We live in an age where almost everything you need to know is online and digital. It has made our lives easier, resources more accessible, and has changed our lives for the better.
Before, we had to rely on manual operations to get work done. Handwritten or typed correspondence, landlines and manual filing have been replaced with automated digital systems and fast communication platforms. One example of the impact of computer technology is the online workspace. Before, people had to be physically present in an office for work. With online workspaces, employees can do their work from anywhere around the world, be it when travelling during a business trip or from the comfort of their own home.
But, online reliance has drawbacks. Not all digital systems are secure. Online security has developed into a considerable industry playing a game of cat and mouse with hackers and other data thieves. Although not everyone can afford expert help in developing secure systems online, backing up files is the first step to protecting your data.
Backing up online or physically
Every system online is prone to bugs and a downtime now and then. A back-up system is an easy way to recover files should your personal computer or software fail to work. Whether online or physical, an efficient back-up schedule needs developing and implementation.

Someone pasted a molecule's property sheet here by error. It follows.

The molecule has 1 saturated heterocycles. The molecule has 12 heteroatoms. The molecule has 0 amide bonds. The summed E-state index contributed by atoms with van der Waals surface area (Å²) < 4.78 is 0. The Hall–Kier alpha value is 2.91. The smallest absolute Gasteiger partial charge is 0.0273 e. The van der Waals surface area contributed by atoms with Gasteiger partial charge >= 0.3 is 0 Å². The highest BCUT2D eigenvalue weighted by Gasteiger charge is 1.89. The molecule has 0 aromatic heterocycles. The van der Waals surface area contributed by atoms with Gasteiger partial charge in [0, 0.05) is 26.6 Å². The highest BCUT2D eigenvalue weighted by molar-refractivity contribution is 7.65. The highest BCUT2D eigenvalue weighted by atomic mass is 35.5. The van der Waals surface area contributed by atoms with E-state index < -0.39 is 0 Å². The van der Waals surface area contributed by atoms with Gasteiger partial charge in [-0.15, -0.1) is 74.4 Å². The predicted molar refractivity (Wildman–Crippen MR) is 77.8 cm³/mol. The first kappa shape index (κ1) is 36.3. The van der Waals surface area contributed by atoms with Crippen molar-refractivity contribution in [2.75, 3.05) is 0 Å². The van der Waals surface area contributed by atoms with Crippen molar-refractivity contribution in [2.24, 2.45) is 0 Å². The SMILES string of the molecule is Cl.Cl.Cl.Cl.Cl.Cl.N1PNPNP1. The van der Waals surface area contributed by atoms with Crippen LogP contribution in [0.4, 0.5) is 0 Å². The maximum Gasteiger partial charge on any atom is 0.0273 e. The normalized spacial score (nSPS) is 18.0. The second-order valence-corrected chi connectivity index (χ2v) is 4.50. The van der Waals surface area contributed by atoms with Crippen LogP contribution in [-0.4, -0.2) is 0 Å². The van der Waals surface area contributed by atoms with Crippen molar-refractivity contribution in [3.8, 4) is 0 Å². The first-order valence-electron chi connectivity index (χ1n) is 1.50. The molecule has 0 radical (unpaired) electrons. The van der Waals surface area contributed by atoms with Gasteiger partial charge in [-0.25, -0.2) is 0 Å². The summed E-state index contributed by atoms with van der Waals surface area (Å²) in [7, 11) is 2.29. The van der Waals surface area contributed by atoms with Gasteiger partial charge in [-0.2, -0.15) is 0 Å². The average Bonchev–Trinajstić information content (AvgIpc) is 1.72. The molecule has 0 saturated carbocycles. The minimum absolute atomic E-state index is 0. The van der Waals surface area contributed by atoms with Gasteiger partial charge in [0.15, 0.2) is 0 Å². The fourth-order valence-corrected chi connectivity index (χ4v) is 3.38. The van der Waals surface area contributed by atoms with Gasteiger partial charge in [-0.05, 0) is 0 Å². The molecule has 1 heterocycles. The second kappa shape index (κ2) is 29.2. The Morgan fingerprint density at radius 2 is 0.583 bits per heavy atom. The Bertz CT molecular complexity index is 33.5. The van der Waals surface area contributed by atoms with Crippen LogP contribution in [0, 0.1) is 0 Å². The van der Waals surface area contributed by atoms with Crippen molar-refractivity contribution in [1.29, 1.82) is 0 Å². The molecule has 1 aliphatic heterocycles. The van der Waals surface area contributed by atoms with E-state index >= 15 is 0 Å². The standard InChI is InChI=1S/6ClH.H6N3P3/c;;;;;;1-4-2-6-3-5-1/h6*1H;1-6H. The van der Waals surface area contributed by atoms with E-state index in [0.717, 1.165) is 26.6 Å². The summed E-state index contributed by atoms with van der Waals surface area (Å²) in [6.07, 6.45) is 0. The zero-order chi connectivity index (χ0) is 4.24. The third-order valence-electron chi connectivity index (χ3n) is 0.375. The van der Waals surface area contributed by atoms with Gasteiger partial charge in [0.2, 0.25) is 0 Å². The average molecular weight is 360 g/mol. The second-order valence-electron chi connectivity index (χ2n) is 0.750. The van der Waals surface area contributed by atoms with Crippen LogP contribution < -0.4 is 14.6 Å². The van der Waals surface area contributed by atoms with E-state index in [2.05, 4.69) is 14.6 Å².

When developing a back-up strategy, consider the different documents and how often to back them up. Word and spreadsheet files need daily backing-up, and most basic software can incrementally back-up files being worked on in a shared network. Data files such as emails, calendars and contacts often need a separate app for regular back-up. Depending on the volume, larger files for films, music and photos require their back-up strategy, while valuable or essential items to be stored for long periods need added protection.
But what type of backup protocol should you consider? Two types of backup are available: online and physical.
Online backup allows you to retrieve your work files no matter where you are, regardless of what electronic gadget you are using to gain access. For personal files, many people rely on one of the many available online storage services, such as iCloud, Google Drive, Dropbox, and OneDrive. Microsoft Office 365 provides the infrastructure for business to work efficiently but does not have effective inbuilt security programs to protect files and data. This has led to tech companies offering Office 365 (O365) backup to secure the system, and provide safe online storage regardless of location and if the office server is down.
What if you do not have access to the internet? Or what if the power is out? The best way to secure your file is by creating a physical backup of your data on an external hard drive. For important documents, a physical backup in the form of a printed version ensures proof and access.
There is no telling what can happen in the future, except that cybercrime is becoming increasingly sophisticated and system faults will continue. If you do not back-up your files, you risk losing them. Backing them up is a simple way of preventing an unnecessary disaster.